DZ: Yeah. I get a much different response from her now that she's 16, though. (laughs) First and foremost, I have to like a record because I'm going to be the one singing in it and I have to be able to relate to everything. But then I also go to her for her opinion, and a lot of times, she'll shut things down and tell me that it's not going to be an interesting song to anybody. She's very blunt, you know? (laughs) I think she actually enjoys telling me when I vere off track. But she's been really great lately... it's really been amazing to have her as a part of this.

MR: One of my favorite songs on the record is "In The Basement," because, as you say, you really don't need a ticket to get in there, right? (laughs)

DZ: (laughs) That's right, Mike. It's the old fashioned way -- it's homespun fun. That's what we're all about. That's also been the underlying message of what I've done since the beginning. I've always wanted to get across that music-making and enjoying music is something you can do in your homes with each other -- it's not something that was just meant for professionals. I mean, I like my job and I wanna keep it, but everybody could be doing this is one way or another. And the point of this is that we should all participate. I think that song captures the essence of that -- it reminds people that you could be playing music and having a party in your own basement.

MR: That's a great message, especially with all of the technological distractions.

DZ: Right, electronic media has given us a lot, but it's diverted our attention from some very simple and fundamental things. That's why I also refer to my music as "social music." That's always a reminder for me that that's what I want my music to be about -- having a social experience. I'm happy if people are listening to this music on their iPods, but if they're listening together, even better. If they're singing and dancing, even better. And if people are going to the website and finding the chords and playing them themselves and they've never played a note of my records, even better. (laughs)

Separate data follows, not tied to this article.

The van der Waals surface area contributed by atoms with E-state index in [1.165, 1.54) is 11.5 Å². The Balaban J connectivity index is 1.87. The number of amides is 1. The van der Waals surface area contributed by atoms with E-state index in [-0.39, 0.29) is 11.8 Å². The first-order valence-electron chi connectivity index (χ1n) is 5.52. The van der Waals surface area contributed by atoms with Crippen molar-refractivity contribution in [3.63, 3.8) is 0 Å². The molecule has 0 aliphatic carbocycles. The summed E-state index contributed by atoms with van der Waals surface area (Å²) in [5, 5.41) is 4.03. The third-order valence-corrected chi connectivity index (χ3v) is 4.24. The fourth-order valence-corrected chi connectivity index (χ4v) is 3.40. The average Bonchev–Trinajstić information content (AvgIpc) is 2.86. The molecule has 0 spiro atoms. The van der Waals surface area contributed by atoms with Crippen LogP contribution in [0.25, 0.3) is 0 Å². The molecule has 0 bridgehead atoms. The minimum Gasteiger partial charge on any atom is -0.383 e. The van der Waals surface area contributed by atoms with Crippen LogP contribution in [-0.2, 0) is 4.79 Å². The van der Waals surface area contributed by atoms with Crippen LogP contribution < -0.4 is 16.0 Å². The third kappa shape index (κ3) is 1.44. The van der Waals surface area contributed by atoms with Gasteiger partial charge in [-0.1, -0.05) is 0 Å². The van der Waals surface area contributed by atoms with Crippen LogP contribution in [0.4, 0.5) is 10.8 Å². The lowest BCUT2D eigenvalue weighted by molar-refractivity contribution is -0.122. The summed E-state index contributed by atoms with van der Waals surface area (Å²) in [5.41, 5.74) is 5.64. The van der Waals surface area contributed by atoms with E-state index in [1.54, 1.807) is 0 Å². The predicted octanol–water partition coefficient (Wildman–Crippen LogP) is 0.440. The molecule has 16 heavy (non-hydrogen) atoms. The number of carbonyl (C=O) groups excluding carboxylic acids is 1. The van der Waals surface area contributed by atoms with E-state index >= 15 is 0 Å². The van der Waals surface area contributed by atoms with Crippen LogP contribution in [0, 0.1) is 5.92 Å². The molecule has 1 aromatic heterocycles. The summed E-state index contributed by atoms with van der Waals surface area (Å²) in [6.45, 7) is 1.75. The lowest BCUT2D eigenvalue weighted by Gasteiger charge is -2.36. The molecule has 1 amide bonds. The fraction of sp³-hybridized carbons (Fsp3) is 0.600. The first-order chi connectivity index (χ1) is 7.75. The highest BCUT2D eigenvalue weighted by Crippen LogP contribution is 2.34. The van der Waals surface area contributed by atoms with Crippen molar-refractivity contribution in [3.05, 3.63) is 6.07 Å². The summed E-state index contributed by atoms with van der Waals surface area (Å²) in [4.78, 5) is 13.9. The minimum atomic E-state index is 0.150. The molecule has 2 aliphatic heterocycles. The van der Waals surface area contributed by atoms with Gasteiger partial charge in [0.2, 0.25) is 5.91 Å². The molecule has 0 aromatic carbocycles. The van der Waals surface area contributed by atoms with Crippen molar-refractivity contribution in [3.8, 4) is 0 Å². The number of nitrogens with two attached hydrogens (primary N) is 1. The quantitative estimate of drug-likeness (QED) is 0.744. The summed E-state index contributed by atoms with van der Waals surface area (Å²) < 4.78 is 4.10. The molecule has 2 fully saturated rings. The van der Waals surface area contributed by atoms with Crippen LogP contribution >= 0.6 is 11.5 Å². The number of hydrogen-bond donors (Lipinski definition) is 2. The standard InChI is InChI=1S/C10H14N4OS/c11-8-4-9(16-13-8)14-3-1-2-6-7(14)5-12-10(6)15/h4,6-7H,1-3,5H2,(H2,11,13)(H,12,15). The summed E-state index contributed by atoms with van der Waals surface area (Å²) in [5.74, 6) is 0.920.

MR: Can you describe what a live Dan Zanes concert is like?

DZ: Well, we wanted it to be as much like a little Grateful Dead concert as possible. In other words, we don't expect anyone to sit quietly in their seats. There's a lot of dancing, usually right from the first song. There's also a lot of singing along -- it's a very communal experience. I like to think of it as more of a party than a concert, and my band is so amazing -- men and women, all from different backgrounds -- so everybody brings something new to the table. There are lots of spirited and talented players working with me. So, there's good stuff going on onstage and some great stuff happening offstage as well. Every show is different, because the audience is such a big part of it. It really depends on who is in the audience because that's what steers the emotions of the whole evening.

MR: Do friends come to you and ask that you write songs for their kids or families?

DZ: I really don't get much of that, no. (laughs) My dentist is always telling me that I need to write songs about going to the dentist. (laughs) He brings that up every time I'm there. He even, at one point, stopped in the middle of a procedure to go to my website and check my tour dates. (laughs) He's very vocal about it.

MR: Very scary, I'm now traumatized of dentists by extension. (laughs) Are there certain subjects that you enjoy writing about? more often than not?

DZ: Yeah. I think friendship is a great subject for me, because it's so wide and expansive. And if you're listening without a kid, I think you may find that the songs can be kind of romantic in some ways, which I think is always nice. I mean, if I'm by myself, I like listening to songs about romance. But, I think it can be sort of open-ended. The natural world is another great subject for me because there's so much to it. It sounds kind of dry talking about it, but I love singing about it. Then, I think, trains symbolize so much. On planes, you're all buckled-in and you can't even walk up and down the aisles, but on a train, you can wonder around and eat and watch things pass you by. I think trains have been a big part of American mythology since they were built, and I'm just as caught up in that as anyone else.